In the groups Paul asked why people still use Emacs. Here are my twopence.
Emacs has History. It has been around for 30+ years and will probably be around when we all retire. There are other choices for development on SW that do not have such a fortunate history.
The Lisp language is not everyones darling but it is powerful and can be used to change anything one could want to change in Emacs. There is a learning curve (actually a more of a cliff), but the investment pays, because Emacs will still be there when the other IDEs are not.
Emacs is easily customised. Well, once you are on top of that cliff.
Emacs’ developers care a lot about backwards-compatibility. This is why the integration for Smallworld keeps on working with little change in the most recent versions of Emacs.
The licenses are generally much more easily handled when working on or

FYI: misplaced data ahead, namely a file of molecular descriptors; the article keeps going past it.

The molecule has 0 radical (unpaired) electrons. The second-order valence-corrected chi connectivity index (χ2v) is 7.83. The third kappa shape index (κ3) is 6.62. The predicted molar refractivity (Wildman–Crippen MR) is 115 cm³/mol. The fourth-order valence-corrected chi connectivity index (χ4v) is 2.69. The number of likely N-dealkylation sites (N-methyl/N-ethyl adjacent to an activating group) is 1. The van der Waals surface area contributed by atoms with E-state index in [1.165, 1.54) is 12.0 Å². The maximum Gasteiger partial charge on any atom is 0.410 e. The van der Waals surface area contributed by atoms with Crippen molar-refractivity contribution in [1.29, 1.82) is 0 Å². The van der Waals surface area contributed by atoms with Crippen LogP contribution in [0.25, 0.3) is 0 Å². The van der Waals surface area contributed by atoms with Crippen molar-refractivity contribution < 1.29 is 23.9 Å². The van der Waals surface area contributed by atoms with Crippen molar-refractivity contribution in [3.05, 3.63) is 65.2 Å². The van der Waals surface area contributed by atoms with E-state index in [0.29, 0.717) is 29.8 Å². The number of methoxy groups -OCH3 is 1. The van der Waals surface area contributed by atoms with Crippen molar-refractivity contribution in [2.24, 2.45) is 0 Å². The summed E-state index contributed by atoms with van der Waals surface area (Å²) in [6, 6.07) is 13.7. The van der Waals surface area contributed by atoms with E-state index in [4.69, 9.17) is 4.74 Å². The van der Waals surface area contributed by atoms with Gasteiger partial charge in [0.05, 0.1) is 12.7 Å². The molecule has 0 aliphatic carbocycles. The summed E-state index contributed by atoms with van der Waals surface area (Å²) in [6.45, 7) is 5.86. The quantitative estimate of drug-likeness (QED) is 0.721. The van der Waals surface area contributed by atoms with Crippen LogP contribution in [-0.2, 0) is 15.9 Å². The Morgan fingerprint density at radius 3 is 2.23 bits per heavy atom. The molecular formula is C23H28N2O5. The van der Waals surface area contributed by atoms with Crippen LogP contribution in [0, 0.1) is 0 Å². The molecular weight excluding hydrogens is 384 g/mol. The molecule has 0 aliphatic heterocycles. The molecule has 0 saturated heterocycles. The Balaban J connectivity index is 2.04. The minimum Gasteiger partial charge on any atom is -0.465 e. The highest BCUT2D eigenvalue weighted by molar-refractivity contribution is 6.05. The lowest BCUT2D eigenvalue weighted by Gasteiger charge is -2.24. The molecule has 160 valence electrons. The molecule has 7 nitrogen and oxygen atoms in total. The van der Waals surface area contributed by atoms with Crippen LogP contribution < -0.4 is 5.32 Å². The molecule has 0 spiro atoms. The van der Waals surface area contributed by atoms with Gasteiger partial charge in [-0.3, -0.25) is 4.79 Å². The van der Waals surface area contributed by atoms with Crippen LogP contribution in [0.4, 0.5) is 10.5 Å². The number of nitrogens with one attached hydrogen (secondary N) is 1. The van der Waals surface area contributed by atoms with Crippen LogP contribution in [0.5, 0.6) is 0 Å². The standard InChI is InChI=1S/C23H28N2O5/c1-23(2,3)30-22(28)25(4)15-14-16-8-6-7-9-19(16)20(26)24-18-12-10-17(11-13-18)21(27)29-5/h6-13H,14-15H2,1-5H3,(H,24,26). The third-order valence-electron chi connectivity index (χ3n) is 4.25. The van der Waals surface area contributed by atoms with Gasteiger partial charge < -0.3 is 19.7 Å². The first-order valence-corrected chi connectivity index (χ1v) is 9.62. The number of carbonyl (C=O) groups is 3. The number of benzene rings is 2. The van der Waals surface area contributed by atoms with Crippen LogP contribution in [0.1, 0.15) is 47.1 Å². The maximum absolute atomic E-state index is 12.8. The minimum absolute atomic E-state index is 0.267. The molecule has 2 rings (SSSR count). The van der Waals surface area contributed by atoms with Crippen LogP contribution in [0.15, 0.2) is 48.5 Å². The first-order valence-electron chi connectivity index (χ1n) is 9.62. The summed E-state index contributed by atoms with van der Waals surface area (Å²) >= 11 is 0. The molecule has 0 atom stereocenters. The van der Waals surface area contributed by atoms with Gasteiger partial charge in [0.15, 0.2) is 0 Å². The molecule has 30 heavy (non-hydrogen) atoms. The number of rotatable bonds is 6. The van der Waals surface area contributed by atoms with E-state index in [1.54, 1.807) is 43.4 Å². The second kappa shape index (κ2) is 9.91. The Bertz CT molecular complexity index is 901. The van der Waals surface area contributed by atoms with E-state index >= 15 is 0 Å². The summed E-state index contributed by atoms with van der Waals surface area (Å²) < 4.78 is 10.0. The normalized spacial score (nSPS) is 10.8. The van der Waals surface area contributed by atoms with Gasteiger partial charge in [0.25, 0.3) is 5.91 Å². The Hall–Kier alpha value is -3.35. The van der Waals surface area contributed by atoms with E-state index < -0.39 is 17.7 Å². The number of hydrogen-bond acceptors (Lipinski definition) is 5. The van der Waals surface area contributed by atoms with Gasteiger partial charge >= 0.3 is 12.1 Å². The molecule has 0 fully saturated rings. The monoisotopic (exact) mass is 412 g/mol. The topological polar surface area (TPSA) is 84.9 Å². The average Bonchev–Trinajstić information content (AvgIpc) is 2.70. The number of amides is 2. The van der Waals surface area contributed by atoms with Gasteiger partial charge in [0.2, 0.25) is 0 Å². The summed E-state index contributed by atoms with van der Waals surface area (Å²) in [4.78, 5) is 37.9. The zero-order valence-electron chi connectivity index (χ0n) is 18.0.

with Emacs. It’s free, as in freedom.
I better stop talking here because I do software for money most of the time.
For software development Emacs is my personal favourite - except for writing languages where autocomplete is the only viable means to actually get something done.
Emacs’ fantastic text-editing features and navigation are there to
help when typing sourcecode. Emacs’ can be extended to do wild stuff
like creating tags in your scm, deploy to a jboss, talk to databases,
talk to a class-browser :blink:, run builds remotely via ssh or putty,
and on and on. I use plugins such as
ag to “grep” your sources,
org-mode to keep track of things and yasnippet for templates.
All this makes me so heavily invested in Emacs that using it for SW development is a natural step.